So, Facebook dropped the hammer on the clickbait artists.
Read here if you haven’t yet.
In short: this is a GOOD thing.
To quote Facebook directly:
“Click-baiting” is when a publisher posts a link with a headline that encourages people to click to see more, without telling them much information about what they will see.”
Now, the latter part of this statement is important: “without telling them much information about what they will see”!
No matter how much clicks this kind of approach may produce in the short term, it is ultimately counterproductive.
Because this goes directly against the adage I learned from usability guru Jared Spool way back in the late 1990’s:
“Show them as much information as possible, as early as possible, in the navigational structure!”
Or something to that effect. I’ve used this principle a long time, and time after time it’s proven VERY valuable advice. It simply serves people better, and that’s ultimately what matters.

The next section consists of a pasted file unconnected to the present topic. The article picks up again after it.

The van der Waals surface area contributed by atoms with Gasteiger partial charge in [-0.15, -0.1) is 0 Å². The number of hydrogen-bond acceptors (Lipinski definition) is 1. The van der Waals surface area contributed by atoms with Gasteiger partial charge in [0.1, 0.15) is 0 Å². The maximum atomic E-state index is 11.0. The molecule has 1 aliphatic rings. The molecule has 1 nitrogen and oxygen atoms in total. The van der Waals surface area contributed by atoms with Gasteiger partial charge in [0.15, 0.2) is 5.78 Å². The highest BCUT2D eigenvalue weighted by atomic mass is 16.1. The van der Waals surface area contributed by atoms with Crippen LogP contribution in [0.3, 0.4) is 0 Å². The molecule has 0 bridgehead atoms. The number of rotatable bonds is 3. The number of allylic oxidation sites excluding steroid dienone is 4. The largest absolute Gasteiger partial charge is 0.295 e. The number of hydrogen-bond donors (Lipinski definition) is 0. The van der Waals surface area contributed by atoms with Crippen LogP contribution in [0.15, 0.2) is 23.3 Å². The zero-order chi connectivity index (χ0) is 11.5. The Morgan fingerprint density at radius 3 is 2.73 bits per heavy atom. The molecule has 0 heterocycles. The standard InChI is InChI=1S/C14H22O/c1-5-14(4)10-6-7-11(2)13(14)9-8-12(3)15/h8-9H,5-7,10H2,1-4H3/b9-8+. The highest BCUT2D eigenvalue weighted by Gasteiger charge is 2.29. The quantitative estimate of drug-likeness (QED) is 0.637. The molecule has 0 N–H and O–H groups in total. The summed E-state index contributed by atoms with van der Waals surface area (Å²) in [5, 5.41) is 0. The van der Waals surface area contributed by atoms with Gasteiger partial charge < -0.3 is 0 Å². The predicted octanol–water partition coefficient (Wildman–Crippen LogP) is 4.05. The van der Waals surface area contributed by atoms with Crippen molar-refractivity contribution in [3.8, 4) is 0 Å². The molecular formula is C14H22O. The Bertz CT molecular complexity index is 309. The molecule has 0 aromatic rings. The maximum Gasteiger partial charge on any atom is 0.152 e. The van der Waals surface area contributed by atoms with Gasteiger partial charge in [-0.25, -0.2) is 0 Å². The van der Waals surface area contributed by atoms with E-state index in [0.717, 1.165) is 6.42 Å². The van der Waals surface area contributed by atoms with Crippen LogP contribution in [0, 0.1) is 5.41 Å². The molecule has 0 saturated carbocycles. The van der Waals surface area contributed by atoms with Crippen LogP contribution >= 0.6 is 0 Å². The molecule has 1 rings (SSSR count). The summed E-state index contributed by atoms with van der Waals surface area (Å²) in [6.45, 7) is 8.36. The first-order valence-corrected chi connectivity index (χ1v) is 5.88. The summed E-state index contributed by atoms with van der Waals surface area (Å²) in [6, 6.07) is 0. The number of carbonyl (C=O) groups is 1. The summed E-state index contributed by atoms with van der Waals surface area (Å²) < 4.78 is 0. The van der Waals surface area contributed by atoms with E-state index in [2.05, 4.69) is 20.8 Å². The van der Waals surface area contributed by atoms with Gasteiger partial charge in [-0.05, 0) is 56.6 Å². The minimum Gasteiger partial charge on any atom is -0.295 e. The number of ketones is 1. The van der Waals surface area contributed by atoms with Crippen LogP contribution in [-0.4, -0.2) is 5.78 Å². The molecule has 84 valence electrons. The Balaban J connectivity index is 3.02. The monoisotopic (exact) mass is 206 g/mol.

The sooner you give your visitors some “meat” to grind their teeth on, and not just some empty promises (a.k.a. clickbait), the quicker your audience will trust you and follow your lead. Wherever you want to lead them – product, email list, offer funnel… anywhere at all.
Be that on Facebook or on your own web site.
The principles of persuasive usability never really change. That’s because it is based on the fundamentals of the mind, behavior and individual needs. Any new advance – or indeed a restriction – will only serve to point this out in ever new ways. Mark my words.
I also believe that Clickbait was not good. You need to learn to present your information in least possible way. Viewers are very busy, give them what they will like.
Of course, The purpose of click bait is to get a user to click the link, resulting in more people seeing that story and clicking it as well. But in reality, many users clicking were leaving unsatisfied…
It cant ever be a good thing. People will get frustrated and skeptical, and at the end of the day, it only really hurts FB.